When Collaboration And Leadership Are More Important In Non-Profits Versus For-Profits

Ventures or new organizational initiatives, whether in the profit or non-profit sector, face tough mortality rates early on. Luck clearly plays a role in the success of new initiatives, but I find that many times it has to do with a combination of tackling too many items, lacking organizational skills or resources, and not working out important issues of collaboration and leadership.

Non-profits bear a bigger brunt in my opinion:

  • People tend to be naturally (and rightfully) more altruistic in non-profit endeavors –  This creates a large appetite, but it must be tapered with some discipline and a devil’s advocate mentality to say that "we should first bite off a smaller goal".
  • Non-profits may have greater tendencies to lack optimum organizational structures – As I mentioned in a prior post outlining how MBAs can apply skills in a non-profit environment, many non-profits I’ve seen have more diverse demographics than corporations. This is great, but it may also mean that a non-profit is getting contributed (pro-bono) support where one can’t control the quality or goals of the resource as one would with an employee of a commercial entity. Non-profits may also lack resources in the way of $$ or specialized help on-staff.
  • Non-profits may lack collaboration mechanisms more widely used in the high-tech space – Some of the team members may be working virtually from the organization (e.g., if contributed pro-bono work). Given that virtual teams have "amplified collaboration needs" (term coined here by Arienna Foley), it is worthwhile to figure out how to get the people to actively collaborate and get quick wins. Some bootstrap tools that may help in the greater effort of getting the team to work together include things like free conference calling (www.freeconferencecall.com), instant organizational intranet (note whitepaper PDF file)  and communication platform (e.g., using free configuration of 21Publish group publishing service), and Skype (free voice over IP, e.g., for international team members).

In any case, I hope that these items and pointers above may help give some ideas to those working for non-profits. This post was motivated by a portion of a broader discussion I had with Dr. Saraiya regarding  the South Asian Health Research Institute (SAHRI). Dr. Saraiya asked me to write down some of my thoughts in starting a new endeavor.

Steve Shu

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4 Replies to “When Collaboration And Leadership Are More Important In Non-Profits Versus For-Profits”

  1. Steve,
    I am glad that you have called for MBAs to take part in Non-Profits. From my current experience as I establish SAHRI, a few thoughts cross my mind very frequently.
    Like many others, I don’t have any experience or training in how to estblish or run a successful business. So, I started with an idea. It was a good idea (at least the goals were good).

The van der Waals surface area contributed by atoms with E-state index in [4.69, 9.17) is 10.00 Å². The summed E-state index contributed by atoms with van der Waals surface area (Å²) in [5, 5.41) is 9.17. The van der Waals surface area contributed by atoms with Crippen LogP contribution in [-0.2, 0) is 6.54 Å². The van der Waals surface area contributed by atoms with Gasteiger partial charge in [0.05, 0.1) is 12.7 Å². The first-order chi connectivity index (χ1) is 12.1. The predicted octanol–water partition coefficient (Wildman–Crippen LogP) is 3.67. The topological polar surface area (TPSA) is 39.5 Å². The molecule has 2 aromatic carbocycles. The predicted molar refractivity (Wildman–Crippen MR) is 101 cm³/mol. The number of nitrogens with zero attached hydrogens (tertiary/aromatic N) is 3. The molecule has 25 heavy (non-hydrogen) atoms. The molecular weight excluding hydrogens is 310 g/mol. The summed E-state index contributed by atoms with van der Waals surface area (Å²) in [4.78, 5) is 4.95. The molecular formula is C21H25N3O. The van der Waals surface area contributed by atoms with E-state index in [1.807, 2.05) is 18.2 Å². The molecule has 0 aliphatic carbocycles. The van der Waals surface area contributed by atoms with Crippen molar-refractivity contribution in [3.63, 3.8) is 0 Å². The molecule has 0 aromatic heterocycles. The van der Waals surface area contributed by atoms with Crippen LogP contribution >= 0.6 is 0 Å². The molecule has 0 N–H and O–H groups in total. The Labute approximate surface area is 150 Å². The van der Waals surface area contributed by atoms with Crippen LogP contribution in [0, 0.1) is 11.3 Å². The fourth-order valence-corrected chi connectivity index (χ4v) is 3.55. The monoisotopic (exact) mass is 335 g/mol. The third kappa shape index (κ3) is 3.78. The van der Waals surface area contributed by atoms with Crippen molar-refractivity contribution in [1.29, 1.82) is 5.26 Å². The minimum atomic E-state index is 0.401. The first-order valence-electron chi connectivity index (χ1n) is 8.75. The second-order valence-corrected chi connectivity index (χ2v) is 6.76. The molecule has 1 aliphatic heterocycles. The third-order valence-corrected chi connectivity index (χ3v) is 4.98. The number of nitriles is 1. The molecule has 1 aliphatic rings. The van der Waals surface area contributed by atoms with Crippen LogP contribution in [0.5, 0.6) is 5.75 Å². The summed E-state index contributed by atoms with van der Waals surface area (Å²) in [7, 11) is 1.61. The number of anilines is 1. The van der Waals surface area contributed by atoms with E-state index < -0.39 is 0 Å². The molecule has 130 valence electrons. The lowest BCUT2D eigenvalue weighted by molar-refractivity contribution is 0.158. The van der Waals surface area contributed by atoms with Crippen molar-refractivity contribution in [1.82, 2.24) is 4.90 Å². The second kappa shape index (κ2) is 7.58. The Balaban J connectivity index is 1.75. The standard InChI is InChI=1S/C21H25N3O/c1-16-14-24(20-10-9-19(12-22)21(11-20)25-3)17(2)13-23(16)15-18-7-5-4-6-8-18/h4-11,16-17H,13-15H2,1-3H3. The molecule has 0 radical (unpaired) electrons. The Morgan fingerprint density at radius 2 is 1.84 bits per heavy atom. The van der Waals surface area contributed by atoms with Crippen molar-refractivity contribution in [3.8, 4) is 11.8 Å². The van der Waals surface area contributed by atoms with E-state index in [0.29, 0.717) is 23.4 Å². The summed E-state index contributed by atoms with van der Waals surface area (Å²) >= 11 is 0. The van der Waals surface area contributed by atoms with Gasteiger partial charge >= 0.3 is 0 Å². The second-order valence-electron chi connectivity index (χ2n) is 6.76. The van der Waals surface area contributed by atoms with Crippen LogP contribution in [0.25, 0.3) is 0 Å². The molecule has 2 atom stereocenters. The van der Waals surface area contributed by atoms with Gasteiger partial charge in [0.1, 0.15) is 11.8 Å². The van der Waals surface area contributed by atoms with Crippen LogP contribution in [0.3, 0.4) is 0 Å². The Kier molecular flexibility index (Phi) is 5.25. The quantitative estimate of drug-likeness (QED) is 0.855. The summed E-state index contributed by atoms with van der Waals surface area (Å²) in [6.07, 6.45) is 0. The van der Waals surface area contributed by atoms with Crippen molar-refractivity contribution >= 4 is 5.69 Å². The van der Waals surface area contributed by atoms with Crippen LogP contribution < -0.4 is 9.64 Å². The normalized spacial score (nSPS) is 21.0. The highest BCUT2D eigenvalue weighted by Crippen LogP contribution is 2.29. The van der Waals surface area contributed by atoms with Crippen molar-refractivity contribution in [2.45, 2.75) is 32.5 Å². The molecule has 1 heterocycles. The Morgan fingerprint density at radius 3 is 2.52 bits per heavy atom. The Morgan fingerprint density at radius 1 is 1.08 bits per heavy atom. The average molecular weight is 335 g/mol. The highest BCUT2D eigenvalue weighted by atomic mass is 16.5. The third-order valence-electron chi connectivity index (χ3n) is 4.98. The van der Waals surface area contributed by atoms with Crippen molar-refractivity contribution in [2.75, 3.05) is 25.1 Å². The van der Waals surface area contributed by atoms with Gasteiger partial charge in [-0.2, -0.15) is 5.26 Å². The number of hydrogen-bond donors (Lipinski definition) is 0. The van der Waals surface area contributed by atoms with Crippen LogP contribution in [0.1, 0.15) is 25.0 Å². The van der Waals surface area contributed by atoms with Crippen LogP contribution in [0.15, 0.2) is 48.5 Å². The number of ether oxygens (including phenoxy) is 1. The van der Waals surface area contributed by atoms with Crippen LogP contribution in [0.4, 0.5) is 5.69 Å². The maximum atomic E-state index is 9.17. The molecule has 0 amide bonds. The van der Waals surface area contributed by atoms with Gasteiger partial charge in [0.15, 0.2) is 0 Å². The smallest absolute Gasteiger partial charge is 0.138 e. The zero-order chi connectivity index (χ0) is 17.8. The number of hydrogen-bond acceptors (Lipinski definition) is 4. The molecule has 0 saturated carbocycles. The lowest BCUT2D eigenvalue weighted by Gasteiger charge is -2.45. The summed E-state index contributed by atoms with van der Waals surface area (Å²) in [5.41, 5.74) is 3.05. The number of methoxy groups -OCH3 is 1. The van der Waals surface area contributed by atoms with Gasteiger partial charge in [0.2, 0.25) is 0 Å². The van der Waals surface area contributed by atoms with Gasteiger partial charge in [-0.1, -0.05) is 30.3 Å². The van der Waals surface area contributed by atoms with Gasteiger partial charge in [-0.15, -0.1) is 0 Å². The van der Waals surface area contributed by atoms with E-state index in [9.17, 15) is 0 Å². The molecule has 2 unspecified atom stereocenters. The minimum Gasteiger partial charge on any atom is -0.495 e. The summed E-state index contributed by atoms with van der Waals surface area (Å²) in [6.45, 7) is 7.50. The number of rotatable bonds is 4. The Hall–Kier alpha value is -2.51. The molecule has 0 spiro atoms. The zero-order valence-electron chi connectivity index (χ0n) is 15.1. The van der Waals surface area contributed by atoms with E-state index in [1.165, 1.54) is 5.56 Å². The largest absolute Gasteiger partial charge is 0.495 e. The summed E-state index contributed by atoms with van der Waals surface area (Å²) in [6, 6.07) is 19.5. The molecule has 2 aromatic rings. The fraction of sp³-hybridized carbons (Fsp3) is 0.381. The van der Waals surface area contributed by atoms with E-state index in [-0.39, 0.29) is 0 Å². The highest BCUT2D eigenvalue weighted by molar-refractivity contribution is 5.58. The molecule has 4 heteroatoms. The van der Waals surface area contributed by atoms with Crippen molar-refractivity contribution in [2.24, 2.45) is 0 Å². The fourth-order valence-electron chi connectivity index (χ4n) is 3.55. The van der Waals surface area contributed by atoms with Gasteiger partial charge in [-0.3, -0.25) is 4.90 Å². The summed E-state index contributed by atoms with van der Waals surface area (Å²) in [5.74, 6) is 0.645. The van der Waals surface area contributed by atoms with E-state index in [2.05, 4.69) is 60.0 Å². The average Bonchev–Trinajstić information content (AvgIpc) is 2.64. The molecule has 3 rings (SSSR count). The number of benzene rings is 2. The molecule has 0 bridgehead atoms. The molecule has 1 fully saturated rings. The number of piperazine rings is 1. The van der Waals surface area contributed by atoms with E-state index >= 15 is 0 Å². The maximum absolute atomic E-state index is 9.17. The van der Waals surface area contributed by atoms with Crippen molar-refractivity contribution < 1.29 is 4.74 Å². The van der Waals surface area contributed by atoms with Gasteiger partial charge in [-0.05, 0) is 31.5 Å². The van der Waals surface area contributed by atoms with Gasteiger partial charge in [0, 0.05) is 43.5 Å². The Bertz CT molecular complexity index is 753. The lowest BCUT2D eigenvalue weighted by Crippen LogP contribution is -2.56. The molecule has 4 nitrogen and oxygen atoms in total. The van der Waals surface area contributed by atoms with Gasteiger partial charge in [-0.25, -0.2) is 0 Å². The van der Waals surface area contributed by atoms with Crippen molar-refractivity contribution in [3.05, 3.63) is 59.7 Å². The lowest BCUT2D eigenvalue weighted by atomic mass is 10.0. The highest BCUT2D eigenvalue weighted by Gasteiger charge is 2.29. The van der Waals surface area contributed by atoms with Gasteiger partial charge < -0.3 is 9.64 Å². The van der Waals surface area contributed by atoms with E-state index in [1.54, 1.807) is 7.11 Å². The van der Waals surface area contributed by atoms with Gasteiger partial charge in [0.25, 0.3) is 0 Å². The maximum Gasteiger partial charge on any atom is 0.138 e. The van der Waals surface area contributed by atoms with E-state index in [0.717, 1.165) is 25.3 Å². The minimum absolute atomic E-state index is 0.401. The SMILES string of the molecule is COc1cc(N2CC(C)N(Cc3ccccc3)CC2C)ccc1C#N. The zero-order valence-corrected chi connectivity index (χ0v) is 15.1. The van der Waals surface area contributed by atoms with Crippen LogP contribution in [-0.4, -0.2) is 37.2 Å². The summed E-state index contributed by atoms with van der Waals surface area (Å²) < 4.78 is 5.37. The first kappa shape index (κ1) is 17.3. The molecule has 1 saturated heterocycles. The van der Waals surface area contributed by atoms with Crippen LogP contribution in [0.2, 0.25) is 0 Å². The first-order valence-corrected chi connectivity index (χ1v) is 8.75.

But the complicated part is that the way we want to accomplish is by doing academic work. Doing research. So, it is similar to an university model (universities being non profit organizations). Except that here I am starting from the scratch and it is all voluntary organization. So, even those dedicated to work/help out, need to do this work in their free time etc.
    Then there is the question of how do you take into account the global nature of the membership into creating an efficient organizational structure?
    What we are trying to do is: within the group of key personnel discussing what our vision is, and then plugging away at making it happen. Mostly off the cuff and from the seat of the pants (something we want to avoid).
    The hard part is that at the end of the day it is “I hope this works.” There has to be a better way to do approach this without the luck factor.
    Being able to bounce off ideas off of someone with management experiece and/or training would certainly help us. I like the idea of “taking a small bite” and devil’s advocate.

  2. On target with applying MBA values to non-profit community. I work in the Christian para-church community, a sub-group of the non-profit sector, and I am trying to apply such valuable insight.

  3. Jason,
    Thanks for the comment. Sounds like you have some interesting stuff to work on. I am not sure if you are incorporating blogging into your para-church environment, but you may be interested in the following article http://www.lifeway.com/lwc/article_main_page/0%2C1703%2CA%253D160053%2526M%253D150036%2C00.html (covers blogging and the church)
    If you are interested in blogging in your para-church environment, you may also be interested in checking out http://www.21publish.com as a potential platform. There is a free service that includes 100 members in a community. Disclosure: I also serve as COO of 21Publish. You can also find some other 21Publish communities listed along the righthand side of my blog for 21Publish at http://www.21publish.com/sshu .
    Hope this information is helpful to you!

  4. Virtual teams in non-profit organizations

    Virtual collaboration is even harder in not-for-profits” In an article entitled “When Collaboration And Leadership Are More Important In Non-Profits Versus For-Profits” Steve Shu suggests three of the main failure areas in the ability of non-profit…

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